do you hope to accomplish with the book?
This book is only a vehicle to
share information. It cannot take action by itself. The reader has the power to
alter the path of hospital safety. I encourage the readers and seminar
participants to integrate their new knowledge within their circle of influence.
If each of us helps one other person survive a hospital stay, then this book is
doing its job.
is this information important?
Medical errors are the fourth leading cause of death in the United States, making the hospital a dangerous place to be. Every year, nearly 2 million hospital-acquired infections claim roughly 100,000 lives. People need to understand why these things happen and realize they have the ability to stay safe. Awareness is the answer.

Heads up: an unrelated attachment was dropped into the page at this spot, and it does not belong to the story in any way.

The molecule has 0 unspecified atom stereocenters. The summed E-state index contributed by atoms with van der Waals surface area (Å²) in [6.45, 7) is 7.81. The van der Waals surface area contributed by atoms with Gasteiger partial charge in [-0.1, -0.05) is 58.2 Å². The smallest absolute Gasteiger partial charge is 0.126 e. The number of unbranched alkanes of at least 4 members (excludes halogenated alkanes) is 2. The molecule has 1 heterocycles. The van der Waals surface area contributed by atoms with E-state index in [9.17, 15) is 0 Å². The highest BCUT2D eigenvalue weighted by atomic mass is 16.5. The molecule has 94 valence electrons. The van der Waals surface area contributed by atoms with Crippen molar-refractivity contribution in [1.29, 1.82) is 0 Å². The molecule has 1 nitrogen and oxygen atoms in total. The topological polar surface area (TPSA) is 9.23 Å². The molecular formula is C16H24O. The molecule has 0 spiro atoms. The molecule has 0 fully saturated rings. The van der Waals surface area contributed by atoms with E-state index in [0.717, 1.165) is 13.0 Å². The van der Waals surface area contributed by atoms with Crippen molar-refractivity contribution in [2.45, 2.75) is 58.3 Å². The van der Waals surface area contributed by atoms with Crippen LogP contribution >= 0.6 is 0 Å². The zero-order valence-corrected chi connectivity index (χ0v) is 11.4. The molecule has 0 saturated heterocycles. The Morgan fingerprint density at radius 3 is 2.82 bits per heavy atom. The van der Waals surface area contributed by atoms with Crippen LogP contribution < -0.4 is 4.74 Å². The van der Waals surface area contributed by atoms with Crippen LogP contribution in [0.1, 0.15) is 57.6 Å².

A visit to a hospital is almost inevitable. At some point you may be the patient, or you may tend to a loved one who requires a hospital stay. A hospital patient, regardless of age or gender, is subject to at least one medication error per day. Women are the most common victims of misdiagnosed heart attacks. Seniors have an especially high hospital re-admission rate due to fragmented discharge procedures. Children have special risks because of their inability to advocate for themselves and veterans and their caretakers are in an especially vulnerable position. There are chapters in the book that speak directly to these groups regarding their unique hospital challenges.
than the book, are there any other tools you offer your readers and audience to